The data-set/data-terminal distinction should be kept in mind because the RS-232-C interface is directional. That is, each line in a RS-232-C interface has a direction — one device drives the line (sends information) and the other receives the information. Each line in an RS-232-C interface is defined as being driven by either the data-set end or the data-terminal end.
The RS-232-C standard defines some 20 signaling lines, or "circuits” as the standard refers to them. Most of them are optional and rarely used. Even with many omissions and deviations from the standard, a link may still be referred to as RS232-C. It is more common to refer to the link loosely as "RS-232" or "RS-232 compatible."
The most commonly used RS-232-C lines are listed in Table 1-1. The table shows the name of each line in the RS-232-C standard and commonly used mnemonics.
Transmit (XMT) and receive (RCV), for any given device, is usually relative to that device. That is, data goes out of a device on XMT and comes in on RCV. To connect two RS-232-C devices when given the common names of the signals, you should connect XMT to RCV (in one direction) and RCV to XMT (in the other direction). If one of the devices is wired as a data set and the other as a data terminal, then you should connect DTR to DTR, DSR to DSR, RTS to RTS, and so on. If, on the other hand, they are each wired as data terminals, you should be careful how things are connected.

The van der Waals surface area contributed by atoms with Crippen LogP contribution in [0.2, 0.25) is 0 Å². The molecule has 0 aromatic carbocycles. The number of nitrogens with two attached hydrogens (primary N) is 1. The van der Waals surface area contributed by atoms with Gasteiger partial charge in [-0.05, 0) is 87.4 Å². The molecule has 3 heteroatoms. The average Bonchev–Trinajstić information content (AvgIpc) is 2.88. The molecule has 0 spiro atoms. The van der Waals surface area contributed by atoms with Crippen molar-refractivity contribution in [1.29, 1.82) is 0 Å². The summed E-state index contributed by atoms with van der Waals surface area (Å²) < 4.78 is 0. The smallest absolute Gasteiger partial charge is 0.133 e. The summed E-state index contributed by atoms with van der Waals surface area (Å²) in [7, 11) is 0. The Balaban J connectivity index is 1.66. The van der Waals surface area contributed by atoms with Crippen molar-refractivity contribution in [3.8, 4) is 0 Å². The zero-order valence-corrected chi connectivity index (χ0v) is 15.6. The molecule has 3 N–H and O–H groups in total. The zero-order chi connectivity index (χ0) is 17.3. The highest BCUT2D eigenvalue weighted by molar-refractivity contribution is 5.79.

The Signal Ground connection must always be made. RS-232-C requires that the ground potential of the two devices be equal. That is, their grounds must be connected together. Devices for which this requirement cannot be met cannot be connected via a RS-232-C interface.
Data terminal ready (DTR) is used by RS-232-C to allow the terminal to signal its readiness to send or receive data. This is a signal to automatic answering modems that they have permission to answer the ringing of the telephone line.